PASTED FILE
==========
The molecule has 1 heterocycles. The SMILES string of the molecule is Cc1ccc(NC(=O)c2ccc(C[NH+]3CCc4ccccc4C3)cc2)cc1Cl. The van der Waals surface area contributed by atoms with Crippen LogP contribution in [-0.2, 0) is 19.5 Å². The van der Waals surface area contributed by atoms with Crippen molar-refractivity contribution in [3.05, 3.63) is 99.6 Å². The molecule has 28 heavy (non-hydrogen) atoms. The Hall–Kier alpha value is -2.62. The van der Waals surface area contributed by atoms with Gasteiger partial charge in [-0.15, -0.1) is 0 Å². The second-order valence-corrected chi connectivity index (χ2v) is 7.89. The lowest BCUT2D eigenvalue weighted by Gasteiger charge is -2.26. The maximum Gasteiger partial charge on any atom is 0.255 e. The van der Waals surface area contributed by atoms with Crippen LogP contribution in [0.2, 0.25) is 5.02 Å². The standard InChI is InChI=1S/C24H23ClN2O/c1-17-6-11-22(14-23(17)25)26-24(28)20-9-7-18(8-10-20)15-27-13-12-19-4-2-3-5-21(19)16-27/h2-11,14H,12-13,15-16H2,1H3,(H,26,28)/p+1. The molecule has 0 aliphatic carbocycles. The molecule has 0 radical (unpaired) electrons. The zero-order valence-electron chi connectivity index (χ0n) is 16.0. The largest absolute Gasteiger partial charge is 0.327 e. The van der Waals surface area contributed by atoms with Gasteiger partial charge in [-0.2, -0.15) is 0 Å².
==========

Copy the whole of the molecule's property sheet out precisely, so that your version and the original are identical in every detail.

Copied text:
The molecule has 1 heterocycles. The SMILES string of the molecule is Cc1ccc(NC(=O)c2ccc(C[NH+]3CCc4ccccc4C3)cc2)cc1Cl. The van der Waals surface area contributed by atoms with Crippen LogP contribution in [-0.2, 0) is 19.5 Å². The van der Waals surface area contributed by atoms with Crippen molar-refractivity contribution in [3.05, 3.63) is 99.6 Å². The molecule has 28 heavy (non-hydrogen) atoms. The Hall–Kier alpha value is -2.62. The van der Waals surface area contributed by atoms with Gasteiger partial charge in [-0.15, -0.1) is 0 Å². The second-order valence-corrected chi connectivity index (χ2v) is 7.89. The lowest BCUT2D eigenvalue weighted by Gasteiger charge is -2.26. The maximum Gasteiger partial charge on any atom is 0.255 e. The van der Waals surface area contributed by atoms with Crippen LogP contribution in [0.2, 0.25) is 5.02 Å². The standard InChI is InChI=1S/C24H23ClN2O/c1-17-6-11-22(14-23(17)25)26-24(28)20-9-7-18(8-10-20)15-27-13-12-19-4-2-3-5-21(19)16-27/h2-11,14H,12-13,15-16H2,1H3,(H,26,28)/p+1. The molecule has 0 aliphatic carbocycles. The molecule has 0 radical (unpaired) electrons. The zero-order valence-electron chi connectivity index (χ0n) is 16.0. The largest absolute Gasteiger partial charge is 0.327 e. The van der Waals surface area contributed by atoms with Gasteiger partial charge in [-0.2, -0.15) is 0 Å².